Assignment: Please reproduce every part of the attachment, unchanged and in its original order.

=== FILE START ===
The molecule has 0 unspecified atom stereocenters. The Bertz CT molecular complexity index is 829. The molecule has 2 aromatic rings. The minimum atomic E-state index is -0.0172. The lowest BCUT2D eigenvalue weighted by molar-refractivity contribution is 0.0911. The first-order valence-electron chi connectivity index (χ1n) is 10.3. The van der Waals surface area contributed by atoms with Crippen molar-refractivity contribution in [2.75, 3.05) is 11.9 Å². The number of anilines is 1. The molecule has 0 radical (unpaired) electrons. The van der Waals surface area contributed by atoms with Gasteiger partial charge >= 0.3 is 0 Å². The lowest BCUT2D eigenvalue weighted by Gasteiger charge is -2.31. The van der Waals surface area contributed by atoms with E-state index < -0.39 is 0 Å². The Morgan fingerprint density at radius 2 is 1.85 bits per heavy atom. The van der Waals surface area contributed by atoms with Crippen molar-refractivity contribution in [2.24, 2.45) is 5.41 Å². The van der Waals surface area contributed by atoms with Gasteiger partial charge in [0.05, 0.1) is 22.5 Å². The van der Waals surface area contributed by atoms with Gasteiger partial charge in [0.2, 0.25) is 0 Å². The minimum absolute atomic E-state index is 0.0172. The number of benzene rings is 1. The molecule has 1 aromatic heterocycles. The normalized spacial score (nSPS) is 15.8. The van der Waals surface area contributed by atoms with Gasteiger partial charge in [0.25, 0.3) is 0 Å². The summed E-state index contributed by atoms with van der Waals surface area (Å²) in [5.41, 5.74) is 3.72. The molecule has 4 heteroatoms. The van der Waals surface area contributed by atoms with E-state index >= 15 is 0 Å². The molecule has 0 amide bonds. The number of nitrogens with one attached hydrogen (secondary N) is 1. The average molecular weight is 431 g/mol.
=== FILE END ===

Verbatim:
The molecule has 0 unspecified atom stereocenters. The Bertz CT molecular complexity index is 829. The molecule has 2 aromatic rings. The minimum atomic E-state index is -0.0172. The lowest BCUT2D eigenvalue weighted by molar-refractivity contribution is 0.0911. The first-order valence-electron chi connectivity index (χ1n) is 10.3. The van der Waals surface area contributed by atoms with Crippen molar-refractivity contribution in [2.75, 3.05) is 11.9 Å². The number of anilines is 1. The molecule has 0 radical (unpaired) electrons. The van der Waals surface area contributed by atoms with Gasteiger partial charge >= 0.3 is 0 Å². The lowest BCUT2D eigenvalue weighted by Gasteiger charge is -2.31. The van der Waals surface area contributed by atoms with E-state index < -0.39 is 0 Å². The Morgan fingerprint density at radius 2 is 1.85 bits per heavy atom. The van der Waals surface area contributed by atoms with Crippen molar-refractivity contribution in [2.24, 2.45) is 5.41 Å². The van der Waals surface area contributed by atoms with Gasteiger partial charge in [0.05, 0.1) is 22.5 Å². The van der Waals surface area contributed by atoms with Gasteiger partial charge in [0.2, 0.25) is 0 Å². The minimum absolute atomic E-state index is 0.0172. The number of benzene rings is 1. The molecule has 1 aromatic heterocycles. The normalized spacial score (nSPS) is 15.8. The van der Waals surface area contributed by atoms with Gasteiger partial charge in [0.25, 0.3) is 0 Å². The summed E-state index contributed by atoms with van der Waals surface area (Å²) in [5.41, 5.74) is 3.72. The molecule has 4 heteroatoms. The van der Waals surface area contributed by atoms with E-state index >= 15 is 0 Å². The molecule has 0 amide bonds. The number of nitrogens with one attached hydrogen (secondary N) is 1. The average molecular weight is 431 g/mol.